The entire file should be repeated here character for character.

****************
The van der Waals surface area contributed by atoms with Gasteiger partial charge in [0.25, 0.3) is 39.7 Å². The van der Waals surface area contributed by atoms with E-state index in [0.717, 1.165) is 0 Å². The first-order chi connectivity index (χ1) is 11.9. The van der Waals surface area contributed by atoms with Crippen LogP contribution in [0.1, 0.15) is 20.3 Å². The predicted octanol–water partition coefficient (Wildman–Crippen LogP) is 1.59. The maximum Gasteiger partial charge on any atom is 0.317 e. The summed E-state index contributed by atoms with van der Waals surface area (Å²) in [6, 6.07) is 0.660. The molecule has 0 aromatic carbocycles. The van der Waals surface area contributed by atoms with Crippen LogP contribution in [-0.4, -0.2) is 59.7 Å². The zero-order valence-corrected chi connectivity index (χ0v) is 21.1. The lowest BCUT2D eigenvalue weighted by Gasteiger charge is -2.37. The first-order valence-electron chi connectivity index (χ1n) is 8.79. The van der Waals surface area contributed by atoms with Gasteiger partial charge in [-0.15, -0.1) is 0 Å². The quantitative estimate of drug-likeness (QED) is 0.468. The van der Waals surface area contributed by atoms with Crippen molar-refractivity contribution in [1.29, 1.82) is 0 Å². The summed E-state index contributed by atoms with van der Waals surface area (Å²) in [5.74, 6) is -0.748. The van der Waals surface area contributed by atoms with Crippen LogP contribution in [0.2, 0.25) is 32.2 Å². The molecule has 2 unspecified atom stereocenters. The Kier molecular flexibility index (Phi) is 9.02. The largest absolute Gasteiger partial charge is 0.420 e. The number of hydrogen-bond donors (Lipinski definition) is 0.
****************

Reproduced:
The van der Waals surface area contributed by atoms with Gasteiger partial charge in [0.25, 0.3) is 39.7 Å². The van der Waals surface area contributed by atoms with E-state index in [0.717, 1.165) is 0 Å². The first-order chi connectivity index (χ1) is 11.9. The van der Waals surface area contributed by atoms with Crippen LogP contribution in [0.1, 0.15) is 20.3 Å². The predicted octanol–water partition coefficient (Wildman–Crippen LogP) is 1.59. The maximum Gasteiger partial charge on any atom is 0.317 e. The summed E-state index contributed by atoms with van der Waals surface area (Å²) in [6, 6.07) is 0.660. The molecule has 0 aromatic carbocycles. The van der Waals surface area contributed by atoms with Crippen LogP contribution in [-0.4, -0.2) is 59.7 Å². The zero-order valence-corrected chi connectivity index (χ0v) is 21.1. The lowest BCUT2D eigenvalue weighted by Gasteiger charge is -2.37. The first-order valence-electron chi connectivity index (χ1n) is 8.79. The van der Waals surface area contributed by atoms with Gasteiger partial charge in [-0.15, -0.1) is 0 Å². The quantitative estimate of drug-likeness (QED) is 0.468. The van der Waals surface area contributed by atoms with Crippen molar-refractivity contribution in [1.29, 1.82) is 0 Å². The summed E-state index contributed by atoms with van der Waals surface area (Å²) in [5.74, 6) is -0.748. The van der Waals surface area contributed by atoms with Crippen LogP contribution in [0.2, 0.25) is 32.2 Å². The molecule has 2 unspecified atom stereocenters. The Kier molecular flexibility index (Phi) is 9.02. The largest absolute Gasteiger partial charge is 0.420 e. The number of hydrogen-bond donors (Lipinski definition) is 0.